J.B. Spins

Jazz, film, and improvised culture.

Wednesday, September 07, 2016

Balderson at the Arena: Firecracker

Maybe it is for the best, but the younger generations coming up today will probably never experience a carnival sideshow in the flesh, so to speak. They might be exploitative and generally problematic, but they remain one of the darkest, most voyeuristically intriguing corners of Americana. So many cultural references will become obscure as they recede from the collective memory, but at least the geeks and freaks get one last hurrah in Steve Balderson’s true crime-inspired Firecracker (trailer here), which has a special revival screening the weekend at Arena Cinema to help celebrate the release of his latest film.

Every year the carnival comes to Wamego, Kansas. In the fifties, it provided a spot of excitement for the sleepy prairie town, especially the exotic dancers. Usually, the clean cut looking but mean-as-a-snake David White manages to secure some alone time with Miss Sandra, but she is finally fed up with his abusive behavior. She already gets plenty of that from her violently jealous lover, Frank Shehi, the carnival owner. This year, White’s long-suffering seventeen-year-old brother Jimmy also sees Miss Sandra’s act and duly becomes obsessed as well. Unlike his pseudo-rivals, Jimmy’s earnestness rather touches the burlesque dancer’s heart, so she will offer him some Mae West-ish words of wisdom, before shoeing him away for his own protection.

Obviously, three potential suitors make for bad company, but it will be David White who apparently disappears. However, the lack of concern displayed by Jimmy White and his devout but passive mother Eleanor stalls Sheriff Edith “Ed” Carlisle investigation.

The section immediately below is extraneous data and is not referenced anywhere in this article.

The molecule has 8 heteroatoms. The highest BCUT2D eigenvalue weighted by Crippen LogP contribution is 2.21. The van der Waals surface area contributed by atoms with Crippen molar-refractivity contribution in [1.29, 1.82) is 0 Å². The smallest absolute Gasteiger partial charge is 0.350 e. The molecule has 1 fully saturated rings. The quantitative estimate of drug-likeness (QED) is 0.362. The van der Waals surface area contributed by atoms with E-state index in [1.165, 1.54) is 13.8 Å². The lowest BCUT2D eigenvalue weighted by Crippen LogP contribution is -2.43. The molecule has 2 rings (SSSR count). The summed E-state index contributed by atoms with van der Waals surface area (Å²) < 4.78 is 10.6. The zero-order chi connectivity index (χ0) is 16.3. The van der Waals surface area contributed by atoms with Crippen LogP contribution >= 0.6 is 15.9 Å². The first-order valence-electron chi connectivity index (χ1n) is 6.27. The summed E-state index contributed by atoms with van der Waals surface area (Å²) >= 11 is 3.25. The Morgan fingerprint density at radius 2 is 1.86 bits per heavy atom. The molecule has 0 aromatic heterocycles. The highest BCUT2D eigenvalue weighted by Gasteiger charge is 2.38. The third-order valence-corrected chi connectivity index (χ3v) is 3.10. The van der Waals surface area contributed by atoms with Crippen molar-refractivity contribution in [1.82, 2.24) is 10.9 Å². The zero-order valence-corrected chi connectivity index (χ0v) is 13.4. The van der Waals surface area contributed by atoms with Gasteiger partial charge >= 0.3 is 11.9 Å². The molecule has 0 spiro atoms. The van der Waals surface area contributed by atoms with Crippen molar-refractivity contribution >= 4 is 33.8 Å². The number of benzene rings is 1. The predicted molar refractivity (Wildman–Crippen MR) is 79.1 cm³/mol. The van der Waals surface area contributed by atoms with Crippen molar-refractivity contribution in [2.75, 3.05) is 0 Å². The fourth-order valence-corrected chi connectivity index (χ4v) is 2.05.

Firecracker was shot on location in Balderson’s hometown of Wamego, where a David White really was murdered in the 1950s, including the very house where it happened. Balderson also features real life side show employees, but most of them are just there to provide color and bring out the uglier attitudes of the townsfolk. This is far from a post-millennial Freaks, but Balderson has plenty more for viewers to gawk at, including two leads cast in dual roles.

That would be Karen Black (Great Gatsby, Easy Rider) as Miss Sandra and Mother White, opposite Mike Patton as her two unwanted lovers, Shehi and the senior White brother. It is weird, but there is method to Balderson’s madness. Both pull out all the stops, as befits a deliberately over-heated, tripped-out noir melodrama. Consequently, sulky Jak Kendall’s introverted Jimmy is almost entirely overwhelmed by the two playing four. Yet, Susan Traylor still carves out a memorable niche as the soft-spoken but down-to-business Sheriff Ed.

Firecracker has its rough-edges (some of the attempts to mix black-and-white cinematography with symbolically significant flashes of color look like they were executed on the cheap), but its atmosphere is compellingly evocative. It brings viewers back to a time before the mainstream media homogenized pop culture and the social justice warriors started enforcing their puritanism of victimhood, when average Americans could personally experience the macabre. Basically, Balderson revels in the luridness of the tale, but he makes that work. Recommended for fans of idiosyncratic indie oddities, Firecracker screens this Saturday (9/10) at the Arena Cinema in Hollywood and is also available on VOD via Vimeo.

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